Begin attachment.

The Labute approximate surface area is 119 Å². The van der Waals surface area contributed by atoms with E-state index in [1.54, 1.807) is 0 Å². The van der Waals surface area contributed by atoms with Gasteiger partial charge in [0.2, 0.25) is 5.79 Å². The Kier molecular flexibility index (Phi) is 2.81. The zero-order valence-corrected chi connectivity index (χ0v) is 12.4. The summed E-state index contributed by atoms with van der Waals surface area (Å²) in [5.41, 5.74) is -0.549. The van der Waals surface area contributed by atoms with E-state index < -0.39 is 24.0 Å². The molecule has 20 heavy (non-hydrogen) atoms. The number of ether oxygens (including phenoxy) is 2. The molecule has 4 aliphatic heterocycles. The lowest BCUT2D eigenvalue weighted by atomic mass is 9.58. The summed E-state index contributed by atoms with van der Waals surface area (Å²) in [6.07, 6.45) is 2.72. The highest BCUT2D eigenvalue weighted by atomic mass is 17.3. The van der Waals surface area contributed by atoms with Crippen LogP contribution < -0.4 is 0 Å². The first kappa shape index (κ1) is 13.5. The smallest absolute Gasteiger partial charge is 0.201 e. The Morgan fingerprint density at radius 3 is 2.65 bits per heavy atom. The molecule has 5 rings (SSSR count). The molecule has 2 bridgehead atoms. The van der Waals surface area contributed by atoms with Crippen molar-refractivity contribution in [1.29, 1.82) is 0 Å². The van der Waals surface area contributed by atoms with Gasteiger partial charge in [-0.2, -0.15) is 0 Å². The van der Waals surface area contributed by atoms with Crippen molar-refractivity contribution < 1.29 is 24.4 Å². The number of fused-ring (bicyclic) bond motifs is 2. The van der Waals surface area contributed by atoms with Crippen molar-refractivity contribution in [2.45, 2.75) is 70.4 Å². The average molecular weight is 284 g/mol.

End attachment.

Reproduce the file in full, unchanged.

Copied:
The Labute approximate surface area is 119 Å². The van der Waals surface area contributed by atoms with E-state index in [1.54, 1.807) is 0 Å². The van der Waals surface area contributed by atoms with Gasteiger partial charge in [0.2, 0.25) is 5.79 Å². The Kier molecular flexibility index (Phi) is 2.81. The zero-order valence-corrected chi connectivity index (χ0v) is 12.4. The summed E-state index contributed by atoms with van der Waals surface area (Å²) in [5.41, 5.74) is -0.549. The van der Waals surface area contributed by atoms with E-state index < -0.39 is 24.0 Å². The molecule has 20 heavy (non-hydrogen) atoms. The number of ether oxygens (including phenoxy) is 2. The molecule has 4 aliphatic heterocycles. The lowest BCUT2D eigenvalue weighted by atomic mass is 9.58. The summed E-state index contributed by atoms with van der Waals surface area (Å²) in [6.07, 6.45) is 2.72. The highest BCUT2D eigenvalue weighted by atomic mass is 17.3. The van der Waals surface area contributed by atoms with Crippen LogP contribution < -0.4 is 0 Å². The first kappa shape index (κ1) is 13.5. The smallest absolute Gasteiger partial charge is 0.201 e. The Morgan fingerprint density at radius 3 is 2.65 bits per heavy atom. The molecule has 5 rings (SSSR count). The molecule has 2 bridgehead atoms. The van der Waals surface area contributed by atoms with Crippen molar-refractivity contribution in [1.29, 1.82) is 0 Å². The van der Waals surface area contributed by atoms with Gasteiger partial charge in [-0.2, -0.15) is 0 Å². The van der Waals surface area contributed by atoms with Crippen molar-refractivity contribution < 1.29 is 24.4 Å². The number of fused-ring (bicyclic) bond motifs is 2. The van der Waals surface area contributed by atoms with Crippen molar-refractivity contribution in [2.45, 2.75) is 70.4 Å². The average molecular weight is 284 g/mol.